Edet slept soundly in Nse’s blue Toyota Avensis as they headed for Granny’s. He snored a little, just the way Ansa did at night. It wasn’t the type of snore that irritated the person by one’s side; it was mild. And Nse actually loved the sound of it, even though she thought it weird that she found such snore attractive; nobody ever liked people snoring.
There had been traffic on the road, so the journey was not as smooth as it ought to have been. Loud sounds engulfed the entire streets. There were hawkers who ran after people, in cars, who indicated interest in buying items from them. Edet had the habit of always asking Nse to buy plantain chips for him. Nse decided she was going to buy some for him. She wound down her window and beckoned at a female hawker who wore a pink blouse. The hawker ran to her car with enthusiasm.
“Good evening madam!” exclaimed the lady, panting like a dog. “How much own you want buy?”
“How you dey sell am?”
The hawker indicated that she could buy some worth fifty naira or some worth a hundred naira. Nse handed over a crispy two hundred naira note to the hawker and collected two packs of plantain chips worth hundred naira each. She didn’t wind up her window immediately after. She put the packs of plantain chips into her pigeonhole, waiting for Edet to wake up to request for them. Now traffic was in a standstill. Yet she still hadn’t wound up her window.
Suddenly a hand made its way into her car, reached for her neck, and ripped off her gold necklace. This happened in a flash, in a split second. And before she could come out of shock to yell ‘ole!’ or ‘thief!’ the thief had run far away from her car, disappearing into the thickening darkness.
She could barely believe what had just happened to her. The necklace that had been stolen was given to her by Ansa, and it was very expensive. It was real gold. And rather ironically, shortly after it happened, traffic began to flow freely. It was as though the traffic jam was a ploy to get her necklace stolen.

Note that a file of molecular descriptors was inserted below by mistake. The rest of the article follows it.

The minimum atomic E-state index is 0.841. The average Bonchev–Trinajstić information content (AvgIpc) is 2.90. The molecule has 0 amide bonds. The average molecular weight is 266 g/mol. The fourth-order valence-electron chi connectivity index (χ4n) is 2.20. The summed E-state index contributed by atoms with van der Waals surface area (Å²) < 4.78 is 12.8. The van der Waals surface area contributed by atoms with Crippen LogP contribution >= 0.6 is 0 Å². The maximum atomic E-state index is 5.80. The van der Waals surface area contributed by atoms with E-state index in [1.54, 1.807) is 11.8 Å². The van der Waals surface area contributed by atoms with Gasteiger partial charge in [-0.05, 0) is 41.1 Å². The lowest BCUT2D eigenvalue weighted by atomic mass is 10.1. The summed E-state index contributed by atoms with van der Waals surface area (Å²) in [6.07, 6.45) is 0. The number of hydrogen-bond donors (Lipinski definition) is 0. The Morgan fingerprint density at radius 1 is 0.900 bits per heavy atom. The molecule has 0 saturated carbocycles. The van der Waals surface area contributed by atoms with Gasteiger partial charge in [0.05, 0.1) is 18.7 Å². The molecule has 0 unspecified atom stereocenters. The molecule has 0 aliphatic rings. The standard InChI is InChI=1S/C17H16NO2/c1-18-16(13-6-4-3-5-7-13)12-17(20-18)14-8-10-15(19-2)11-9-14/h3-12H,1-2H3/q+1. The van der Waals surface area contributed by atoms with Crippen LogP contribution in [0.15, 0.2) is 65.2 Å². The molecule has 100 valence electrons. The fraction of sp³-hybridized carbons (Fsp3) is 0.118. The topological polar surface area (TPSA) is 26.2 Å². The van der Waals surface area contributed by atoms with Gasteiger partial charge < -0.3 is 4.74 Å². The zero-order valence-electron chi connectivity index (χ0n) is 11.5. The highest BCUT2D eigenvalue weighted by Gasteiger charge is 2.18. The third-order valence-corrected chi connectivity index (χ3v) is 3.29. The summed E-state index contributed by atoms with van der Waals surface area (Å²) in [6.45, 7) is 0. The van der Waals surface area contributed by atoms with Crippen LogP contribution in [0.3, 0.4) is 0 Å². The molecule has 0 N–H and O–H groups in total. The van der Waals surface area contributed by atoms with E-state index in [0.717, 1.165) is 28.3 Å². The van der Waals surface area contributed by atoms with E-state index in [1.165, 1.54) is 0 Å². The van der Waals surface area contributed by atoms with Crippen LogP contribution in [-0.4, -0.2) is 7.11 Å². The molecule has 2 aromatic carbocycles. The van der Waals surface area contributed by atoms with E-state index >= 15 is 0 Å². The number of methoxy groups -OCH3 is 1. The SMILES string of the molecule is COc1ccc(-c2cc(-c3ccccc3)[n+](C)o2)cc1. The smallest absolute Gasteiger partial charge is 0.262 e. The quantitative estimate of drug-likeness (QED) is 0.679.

Nevertheless she had been warned to always wind up her windows immediately after buying items from hawkers on the road. Itoro, her younger sister, had had an experience similar to what had just happened to her. She had also heard the same story from people who suffered similar ordeals, but she just never believed it will ever happen to her. Her right hand reached for her left earlobe as she stepped on the accelerator. Her earring was still intact. She was grateful that the earring wasn’t ripped off her earlobe as well.
“What a day this is,” she said, under her breath. Her day really couldn’t get any worse than it already was.
After a short while, Edet awoke. “Mummy?” he cried.
“You’ve woken up,” Nse said.
“Where are we going to?” Edet asked. He couldn’t fathom why they were on the road when it was so dark. Nse had never taken him out that late before. He could sense some strangeness in the air.
“To see Grandpa and Grandma,” replied Nse, categorically.
She briefly looked at his face. In her heart, she was sorry that they had to be on the road that late in the evening. She wondered if her decision to go to her parents was a selfish one, if she was thinking about Edet when she made the decision to do so. She soon discarded this thought though. She couldn’t take the blame on this one. All too often, she took the blame, but not this time around. Ansa was the bad guy and not her. Her only offense was that she loved him to a fault. She was going to protect Edet from the bitterness that would inevitably spring up from Ansa’s infidelity. That was what she was doing—protecting him.
In time, she reached the road where she had to take a circuitous route, the roundabout close to the street her parent’s home was located. She breathed in deeply as she rotated her car stirring. Finally, the journey of a thousand miles was almost over.
In a wholehearted way, she drove into Gbemisola phase 1, the street on which her parents’ house was located. Their house was the tenth house on the left, on entry into the street. Security had been beefed up on the street, as her car was thoroughly checked before she was allowed to drive into the street.
To say the least, she was happy to be on the street on which she grown up. She wound her glass down to smell the air. It seemed fresher than that of her area of residence. She figured that she was really going to enjoy her stay with her parents.
She honked her car horn when she was finally in front of the imposing black gate her parents had installed. Many of the houses in the street had also installed similar gates. She wondered why Nigerians were always so insecure; installing such unnecessarily formidable gates. Then she remembered the hand that ripped off her necklace. One couldn’t really blame Nigerians for being insecure after all.
John, the gateman, came out with his flashlight to check who was horning outside. Realizing it was Nse, he smiled broadly and quickly opened the gate for her to drive into the compound.